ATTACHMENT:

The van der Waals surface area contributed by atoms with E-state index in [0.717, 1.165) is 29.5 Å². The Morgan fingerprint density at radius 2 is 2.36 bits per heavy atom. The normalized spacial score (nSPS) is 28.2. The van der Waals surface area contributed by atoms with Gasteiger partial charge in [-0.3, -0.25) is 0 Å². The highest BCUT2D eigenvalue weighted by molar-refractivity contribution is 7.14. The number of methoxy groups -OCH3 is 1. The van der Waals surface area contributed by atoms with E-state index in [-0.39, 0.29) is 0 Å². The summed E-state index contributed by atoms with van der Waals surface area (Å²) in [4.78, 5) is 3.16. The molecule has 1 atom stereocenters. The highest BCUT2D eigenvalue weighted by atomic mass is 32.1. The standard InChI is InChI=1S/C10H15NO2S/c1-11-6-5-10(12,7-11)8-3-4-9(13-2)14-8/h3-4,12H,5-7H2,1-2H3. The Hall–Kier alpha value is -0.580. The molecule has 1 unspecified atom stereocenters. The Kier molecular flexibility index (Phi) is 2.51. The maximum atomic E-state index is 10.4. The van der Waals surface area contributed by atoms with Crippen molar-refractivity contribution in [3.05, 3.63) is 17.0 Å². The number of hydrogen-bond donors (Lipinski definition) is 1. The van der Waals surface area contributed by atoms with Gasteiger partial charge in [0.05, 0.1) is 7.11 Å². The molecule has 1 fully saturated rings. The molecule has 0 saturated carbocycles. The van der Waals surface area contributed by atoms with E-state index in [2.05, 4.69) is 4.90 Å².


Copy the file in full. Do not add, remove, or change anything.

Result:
The van der Waals surface area contributed by atoms with E-state index in [0.717, 1.165) is 29.5 Å². The Morgan fingerprint density at radius 2 is 2.36 bits per heavy atom. The normalized spacial score (nSPS) is 28.2. The van der Waals surface area contributed by atoms with Gasteiger partial charge in [-0.3, -0.25) is 0 Å². The highest BCUT2D eigenvalue weighted by molar-refractivity contribution is 7.14. The number of methoxy groups -OCH3 is 1. The van der Waals surface area contributed by atoms with E-state index in [-0.39, 0.29) is 0 Å². The summed E-state index contributed by atoms with van der Waals surface area (Å²) in [4.78, 5) is 3.16. The molecule has 1 atom stereocenters. The highest BCUT2D eigenvalue weighted by atomic mass is 32.1. The standard InChI is InChI=1S/C10H15NO2S/c1-11-6-5-10(12,7-11)8-3-4-9(13-2)14-8/h3-4,12H,5-7H2,1-2H3. The Hall–Kier alpha value is -0.580. The molecule has 1 unspecified atom stereocenters. The Kier molecular flexibility index (Phi) is 2.51. The maximum atomic E-state index is 10.4. The van der Waals surface area contributed by atoms with Crippen molar-refractivity contribution in [3.05, 3.63) is 17.0 Å². The number of hydrogen-bond donors (Lipinski definition) is 1. The van der Waals surface area contributed by atoms with Gasteiger partial charge in [0.05, 0.1) is 7.11 Å². The molecule has 1 fully saturated rings. The molecule has 0 saturated carbocycles. The van der Waals surface area contributed by atoms with E-state index in [2.05, 4.69) is 4.90 Å².